NYC’s Bike Lanes Might Not Be Making Anyone Safer
Bicycle Accidents | December 10, 2019
New York City is trying to make its streets safer for bicyclists. Notably, several dedicated bike lanes have been striped across all five boroughs. Are these efforts actually working, though? A recent article published by the New York Times suggests that the answer might be “no.”
There are a few reasons why NYC’s new bike lanes might not be doing the trick.
City Streets Aren’t Any Wider
New York City installed a dedicated westbound bicycle lane on 55th Street in Manhattan. It also installed a dedicated eastbound bicycle lane on 52nd Street. Each lane was installed directly next to the curb.
However, neither street was widened or expanded in any way to accommodate the new lane of traffic. This means that the lanes traveled by cars, trucks, buses, and other large vehicles are narrower. That significantly reduces the margin of error motorists have when driving through the city. In turn, it’s easier for accidents to happen.
At the same time, the narrower lanes haven’t made drivers happy. Instead, they’re likely aggravated and upset that bicyclists are now taking up considerable space on the roads. Bike safety experts expressed concern that motorists might not respect the boundaries of the separate lanes.
If motorists use bike lanes as their own – to drive, stand, or park – the dedicated lanes serve little-to-no purpose and won’t keep riders safe.
Ubers, Cabs Still Double Park, Just More Dangerously
Double parking is fairly common in NYC. Limousine, taxi, Uber, and Lyft drivers – among others – idle their vehicles next to parked cars on the side of the road while waiting for passengers or fares. With the new bike lanes, this means that these vehicles are either (a) encroaching on the bike lanes or (b) forced out into lanes of moving traffic.
This creates a hazardous situation for just about anyone who’s around.
Many rideshare and limousine drivers have complained that their vehicles are suffering damage because cyclists, with a limited space to navigate, crash into parked cars. One limo driver interviewed in the Times article mentioned that the damage his SUV sustained would cost about $1,300 to repair.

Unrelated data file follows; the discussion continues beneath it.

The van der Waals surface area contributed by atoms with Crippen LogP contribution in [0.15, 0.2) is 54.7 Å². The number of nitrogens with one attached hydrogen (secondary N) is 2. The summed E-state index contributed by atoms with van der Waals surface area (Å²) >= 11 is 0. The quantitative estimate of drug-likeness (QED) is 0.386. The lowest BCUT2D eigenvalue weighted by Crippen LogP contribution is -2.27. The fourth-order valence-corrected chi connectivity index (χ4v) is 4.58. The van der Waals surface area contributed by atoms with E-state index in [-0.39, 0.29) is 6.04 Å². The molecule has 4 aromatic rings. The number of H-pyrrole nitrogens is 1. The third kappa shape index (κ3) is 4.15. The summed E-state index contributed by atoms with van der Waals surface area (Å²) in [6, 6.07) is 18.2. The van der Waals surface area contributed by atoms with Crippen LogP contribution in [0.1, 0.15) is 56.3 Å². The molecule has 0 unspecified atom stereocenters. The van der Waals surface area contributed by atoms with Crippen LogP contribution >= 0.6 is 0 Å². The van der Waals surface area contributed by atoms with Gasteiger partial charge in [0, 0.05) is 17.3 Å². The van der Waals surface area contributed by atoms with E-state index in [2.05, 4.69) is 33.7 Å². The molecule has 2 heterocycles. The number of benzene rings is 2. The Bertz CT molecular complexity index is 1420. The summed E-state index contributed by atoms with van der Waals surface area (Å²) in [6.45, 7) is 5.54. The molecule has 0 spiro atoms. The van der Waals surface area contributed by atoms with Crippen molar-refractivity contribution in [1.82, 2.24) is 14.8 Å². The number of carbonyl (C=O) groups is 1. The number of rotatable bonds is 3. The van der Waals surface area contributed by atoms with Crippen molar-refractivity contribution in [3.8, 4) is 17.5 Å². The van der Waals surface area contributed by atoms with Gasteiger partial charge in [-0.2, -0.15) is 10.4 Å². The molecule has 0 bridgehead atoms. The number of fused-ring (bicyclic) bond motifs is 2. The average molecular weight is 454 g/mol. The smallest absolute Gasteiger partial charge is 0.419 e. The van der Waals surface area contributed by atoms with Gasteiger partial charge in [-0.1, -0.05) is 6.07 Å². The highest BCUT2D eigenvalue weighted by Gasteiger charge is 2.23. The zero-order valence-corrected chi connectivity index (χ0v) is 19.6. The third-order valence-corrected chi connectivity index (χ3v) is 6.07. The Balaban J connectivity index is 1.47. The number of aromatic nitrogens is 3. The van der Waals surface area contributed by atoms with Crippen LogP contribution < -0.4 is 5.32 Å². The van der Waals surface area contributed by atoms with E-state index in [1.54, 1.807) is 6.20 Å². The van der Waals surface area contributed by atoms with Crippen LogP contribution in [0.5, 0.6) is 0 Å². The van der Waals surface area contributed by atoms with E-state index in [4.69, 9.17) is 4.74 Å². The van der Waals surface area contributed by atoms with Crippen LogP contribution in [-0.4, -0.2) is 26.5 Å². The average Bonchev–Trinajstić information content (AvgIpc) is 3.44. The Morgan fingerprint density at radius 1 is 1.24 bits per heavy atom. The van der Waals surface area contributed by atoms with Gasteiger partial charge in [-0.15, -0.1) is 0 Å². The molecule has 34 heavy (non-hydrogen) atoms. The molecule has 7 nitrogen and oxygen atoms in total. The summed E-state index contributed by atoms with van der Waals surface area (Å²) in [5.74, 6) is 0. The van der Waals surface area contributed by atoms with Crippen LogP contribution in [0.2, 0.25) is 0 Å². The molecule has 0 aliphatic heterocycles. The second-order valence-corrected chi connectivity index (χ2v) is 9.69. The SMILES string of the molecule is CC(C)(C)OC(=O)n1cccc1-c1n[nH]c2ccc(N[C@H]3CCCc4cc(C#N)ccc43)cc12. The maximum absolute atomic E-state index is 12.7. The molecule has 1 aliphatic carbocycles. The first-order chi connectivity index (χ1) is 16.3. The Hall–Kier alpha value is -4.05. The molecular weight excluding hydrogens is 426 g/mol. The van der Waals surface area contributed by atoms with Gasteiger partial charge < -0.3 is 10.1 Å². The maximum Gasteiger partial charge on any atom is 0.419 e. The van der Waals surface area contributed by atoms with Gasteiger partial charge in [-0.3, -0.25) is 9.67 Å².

At the same time, the double-parked vehicles can obscure the view. This can increase the likelihood of a bicycle accident involving a pedestrian who’s trying to cross the street or bike lane.
Pedestrians Are at an Increased Risk
55th Street is home to two of the most famous (and expensive) hotels in New York City – the St. Regis New York and the Peninsula. Dedicated bike lanes now sit directly outside of the entrances to these establishments. Doormen for both hotels have expressed concern for the safety of their guests and patrons. Why? Before the lanes, guests could simply walk across the sidewalk, step down from the curb, and enter a vehicle. Now the guests have to cross a bike lane to get to a limo or car. Prior to the bike lanes, hotel and apartment building occupants weren’t crossing a lane of traffic. Now they are.
The doormen say that there have been several close calls – and some accidents – involving bicyclists and pedestrians. Guests have been struck by oncoming riders who don’t slow down when approaching the hotels.
Some hotels and businesses have set up signs and rumble strips in an effort to get bicyclists to use more caution when approaching their businesses. However, accident statistics seem to indicate that these efforts haven’t helped to reduce the number of accidents involving cyclists and pedestrians.
Accidents in NYC Have Increased In Recent Months
In 2018, there were 179 fatal traffic accidents in NYC. In the first 11 months of 2019, there have already been 194. That’s an increase of nearly 10 percent – and the year isn’t even over yet.
Despite efforts to make the roads safer for bicyclists, crash data reveals that those efforts haven’t yielded positive results. Last year, 10 bicyclists were killed in fatal crashes in the city. Approaching the end of 2019, 27 bicyclists have died in car accidents in New York City. Accidents, particularly fatal ones, should be declining, not on the rise.
What about pedestrians? Sadly, the roads don’t appear to be safer for pedestrians, either. In fact, there have been two pedestrian deaths in NYC this year. Before these tragic accidents, there hadn’t been a fatal pedestrian accident since 2017.
How can NYC actually make its roads safer? The answer might be protected – rather than painted – bike lanes. Physically separating bicyclists from other traffic and pedestrians has been shown to be the greatest way to keep everyone safe.